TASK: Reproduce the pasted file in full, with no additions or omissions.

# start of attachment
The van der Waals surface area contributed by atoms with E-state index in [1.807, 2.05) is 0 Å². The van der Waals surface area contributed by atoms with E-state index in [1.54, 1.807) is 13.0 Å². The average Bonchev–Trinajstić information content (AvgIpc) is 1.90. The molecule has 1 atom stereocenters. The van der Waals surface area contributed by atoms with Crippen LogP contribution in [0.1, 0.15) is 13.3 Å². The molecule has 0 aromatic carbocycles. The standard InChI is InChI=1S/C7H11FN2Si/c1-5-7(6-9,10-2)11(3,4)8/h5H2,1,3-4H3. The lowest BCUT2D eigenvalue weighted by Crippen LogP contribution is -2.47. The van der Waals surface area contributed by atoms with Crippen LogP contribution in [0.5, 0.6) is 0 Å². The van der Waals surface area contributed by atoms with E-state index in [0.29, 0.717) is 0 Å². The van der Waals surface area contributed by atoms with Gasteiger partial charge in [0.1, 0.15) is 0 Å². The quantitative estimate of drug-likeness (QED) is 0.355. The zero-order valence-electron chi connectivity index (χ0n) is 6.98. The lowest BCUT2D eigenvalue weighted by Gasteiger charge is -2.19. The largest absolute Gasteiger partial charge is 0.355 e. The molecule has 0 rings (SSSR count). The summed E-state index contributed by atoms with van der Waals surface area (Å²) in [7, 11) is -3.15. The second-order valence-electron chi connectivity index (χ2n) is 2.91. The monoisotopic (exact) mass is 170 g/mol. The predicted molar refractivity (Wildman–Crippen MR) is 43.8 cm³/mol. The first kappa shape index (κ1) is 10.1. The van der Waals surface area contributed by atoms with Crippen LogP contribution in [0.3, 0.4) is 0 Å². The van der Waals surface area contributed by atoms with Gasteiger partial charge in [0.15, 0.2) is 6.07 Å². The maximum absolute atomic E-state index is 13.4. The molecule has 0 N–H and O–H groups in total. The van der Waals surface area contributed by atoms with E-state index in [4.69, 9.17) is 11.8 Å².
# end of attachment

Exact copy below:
The van der Waals surface area contributed by atoms with E-state index in [1.807, 2.05) is 0 Å². The van der Waals surface area contributed by atoms with E-state index in [1.54, 1.807) is 13.0 Å². The average Bonchev–Trinajstić information content (AvgIpc) is 1.90. The molecule has 1 atom stereocenters. The van der Waals surface area contributed by atoms with Crippen LogP contribution in [0.1, 0.15) is 13.3 Å². The molecule has 0 aromatic carbocycles. The standard InChI is InChI=1S/C7H11FN2Si/c1-5-7(6-9,10-2)11(3,4)8/h5H2,1,3-4H3. The lowest BCUT2D eigenvalue weighted by Crippen LogP contribution is -2.47. The van der Waals surface area contributed by atoms with Crippen LogP contribution in [0.5, 0.6) is 0 Å². The van der Waals surface area contributed by atoms with E-state index in [0.29, 0.717) is 0 Å². The van der Waals surface area contributed by atoms with Gasteiger partial charge in [0.1, 0.15) is 0 Å². The quantitative estimate of drug-likeness (QED) is 0.355. The zero-order valence-electron chi connectivity index (χ0n) is 6.98. The lowest BCUT2D eigenvalue weighted by Gasteiger charge is -2.19. The largest absolute Gasteiger partial charge is 0.355 e. The molecule has 0 rings (SSSR count). The summed E-state index contributed by atoms with van der Waals surface area (Å²) in [7, 11) is -3.15. The second-order valence-electron chi connectivity index (χ2n) is 2.91. The monoisotopic (exact) mass is 170 g/mol. The predicted molar refractivity (Wildman–Crippen MR) is 43.8 cm³/mol. The first kappa shape index (κ1) is 10.1. The van der Waals surface area contributed by atoms with Crippen LogP contribution in [0.3, 0.4) is 0 Å². The van der Waals surface area contributed by atoms with Gasteiger partial charge in [0.15, 0.2) is 6.07 Å². The maximum absolute atomic E-state index is 13.4. The molecule has 0 N–H and O–H groups in total. The van der Waals surface area contributed by atoms with E-state index in [4.69, 9.17) is 11.8 Å².